By this morning, all of that is a brown and grey landscape of shrunken and wilted leaves peeking out from the sheets and blankets and yes, even my best flannel shirt - all of which were pressed into action in a futile attempt to stave off disaster. The sight of all those bedsheets fluttering in disarray is almost enough to make you laugh. That is, it would make one laugh, if you did not know that underneath that clownish display lay years of work brought to ruin in a few days and even more years of blooms that could have been.

When you have nurtured and fought and tricked and lavished care over some silly Chinese skull cap in a simple desire to keep blue in your garden - the humor seems remote. When you have protected them from our filthy humidity, our scorching summers and the normal perils of life, when you have against all odds managed to keep Heliotrope and garden Rue in your garden when all logic cries against it - the comedy seems hollow. No, no to a real gardener, the sudden and senseless loss is not the loss of time and money - it is the loss of dreams. I will still sip tea in the garden, but it looks ever so little like the English charade I had so carefully crafted here in the subtropics.

Now, as I said this cold snap has been record breaking in its consistency and length. This is not the cold weather we are used to. Normally, we get a brief cold blast that really only lasts a matter of hours before being relieved by some mid 60s are returned thanks to the eternal efforts of Florida's subtropical sun. Florida gardeners are not normally prepared to deal with such a long and consistent visit from the frozen north. A brief dip to freezing followed by a return to warmth is not a big challenge to most plants and can be readily defeated with a few well placed frost blankets.

However, this cold front has presented us with near or below freezing weather for nearly a week now. Even fully mature Orange trees are damaged with temperatures at, or below 24Celsius for 4 hours or more. My Mexican Ruella and Pentas never had a chance. In some ways the great duration of this freeze is a comfort. Nothing is as depressing as losing vast swaths of your garden due to a few hours of freezing air and then assessing the damage in short sleeves the next afternoon as temperature quickly climb to our normal above average temperatures. How can we be above average by 5 or 10 degrees most days of every single month? The only way that can be legitimate is if they "average" is so weighted by a century of non global warmed data that the recent decade can still stand out as an aberration. Well, that is straying from the point.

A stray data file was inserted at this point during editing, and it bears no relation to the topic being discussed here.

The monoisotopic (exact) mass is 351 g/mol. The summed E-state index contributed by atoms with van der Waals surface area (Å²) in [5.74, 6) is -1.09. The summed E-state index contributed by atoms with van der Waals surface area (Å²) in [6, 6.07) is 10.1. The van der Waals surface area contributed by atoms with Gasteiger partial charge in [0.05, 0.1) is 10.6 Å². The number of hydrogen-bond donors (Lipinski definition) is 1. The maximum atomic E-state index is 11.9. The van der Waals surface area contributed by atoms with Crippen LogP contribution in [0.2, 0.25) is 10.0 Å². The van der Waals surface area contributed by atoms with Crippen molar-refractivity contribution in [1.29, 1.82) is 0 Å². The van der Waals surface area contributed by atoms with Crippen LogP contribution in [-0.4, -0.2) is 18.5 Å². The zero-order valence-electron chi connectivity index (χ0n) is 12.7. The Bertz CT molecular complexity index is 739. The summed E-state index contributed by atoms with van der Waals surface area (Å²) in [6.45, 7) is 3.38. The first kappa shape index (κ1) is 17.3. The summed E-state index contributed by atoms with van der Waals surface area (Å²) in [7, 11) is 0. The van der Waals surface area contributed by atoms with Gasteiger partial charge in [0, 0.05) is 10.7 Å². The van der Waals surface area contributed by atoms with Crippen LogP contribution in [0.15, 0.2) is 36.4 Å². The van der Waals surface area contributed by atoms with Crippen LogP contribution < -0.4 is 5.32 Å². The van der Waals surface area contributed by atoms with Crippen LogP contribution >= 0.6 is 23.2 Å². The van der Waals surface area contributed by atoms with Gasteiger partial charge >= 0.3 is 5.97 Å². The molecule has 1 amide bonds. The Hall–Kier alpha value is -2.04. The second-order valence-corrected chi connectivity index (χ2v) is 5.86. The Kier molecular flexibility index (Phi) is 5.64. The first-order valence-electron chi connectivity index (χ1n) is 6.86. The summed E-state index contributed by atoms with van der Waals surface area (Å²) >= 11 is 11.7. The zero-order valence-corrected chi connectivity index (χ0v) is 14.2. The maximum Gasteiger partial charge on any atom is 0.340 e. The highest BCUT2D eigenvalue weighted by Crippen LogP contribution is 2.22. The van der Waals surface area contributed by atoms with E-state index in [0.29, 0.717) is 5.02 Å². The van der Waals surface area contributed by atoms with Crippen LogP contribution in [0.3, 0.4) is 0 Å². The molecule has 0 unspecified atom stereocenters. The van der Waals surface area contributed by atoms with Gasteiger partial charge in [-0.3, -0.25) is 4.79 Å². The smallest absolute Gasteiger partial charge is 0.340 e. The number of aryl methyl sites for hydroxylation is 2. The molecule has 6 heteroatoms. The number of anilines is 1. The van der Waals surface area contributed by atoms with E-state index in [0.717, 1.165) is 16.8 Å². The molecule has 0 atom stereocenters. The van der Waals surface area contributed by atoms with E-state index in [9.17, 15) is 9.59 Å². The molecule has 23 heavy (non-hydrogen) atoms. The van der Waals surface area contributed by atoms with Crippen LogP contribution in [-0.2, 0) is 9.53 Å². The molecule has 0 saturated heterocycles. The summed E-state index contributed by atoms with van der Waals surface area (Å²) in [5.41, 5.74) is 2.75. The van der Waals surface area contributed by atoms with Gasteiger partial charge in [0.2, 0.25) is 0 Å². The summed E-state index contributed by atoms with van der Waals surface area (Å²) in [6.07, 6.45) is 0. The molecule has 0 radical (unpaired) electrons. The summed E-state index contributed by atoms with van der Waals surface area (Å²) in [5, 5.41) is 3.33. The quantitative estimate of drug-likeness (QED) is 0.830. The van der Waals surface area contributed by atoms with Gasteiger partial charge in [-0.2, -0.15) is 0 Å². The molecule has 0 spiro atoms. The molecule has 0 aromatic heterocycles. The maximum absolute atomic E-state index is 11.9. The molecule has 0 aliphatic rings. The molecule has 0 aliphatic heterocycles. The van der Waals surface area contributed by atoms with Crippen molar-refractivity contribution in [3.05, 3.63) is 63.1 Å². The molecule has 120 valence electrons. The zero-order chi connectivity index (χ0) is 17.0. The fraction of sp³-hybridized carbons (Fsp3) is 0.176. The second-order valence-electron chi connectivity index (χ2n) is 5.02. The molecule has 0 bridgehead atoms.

Well what is the point? Nature has its rules and one of them is that if you live in a transition zone like ours which teeters between temperate and sub-tropical you will have a hard time gardening and suffer inevitable catastrophes from time to time. Each summer the temperate plants suffer from wilting heat and fungus riddled humidity. Each winter the tropical plants are at risk for a blast of Canadian air. Honestly, it is a lose lose situation and its only redeeming feature is the long long growing season and usually heavy rains which help to restore damage to the gardens in record time.

Every so often, a freeze of this dimension comes around and everyone swears off the orchid grass and Ixoras and puts in dull boxwood and hardy viburnums. But inevitably, the years pass and we begin to creep in the colorful tropicals and set ourselves up for another Apocalypse. This is the tragi-comic cycle of Florida gardening. When you add that standard risk to my own addiction to recreating the lush overflowing English gardens of Jane Austen in the fungus heaven of Florida humidity and it becomes apparent that my task is truly on a scale with Sisyphus. I roll a huge heavy boulder up to the top of the hill, only to have it roll back to the bottom again. Over and over, one would think I would learn my lesson. One would, however, it is near 60 out there again and I am thinking perhaps a nice flowing snow on the mountain could fill in some of the more severe damage while I replant my Pentas and Rue and well, you get the point.

Life - you never get out alive ; )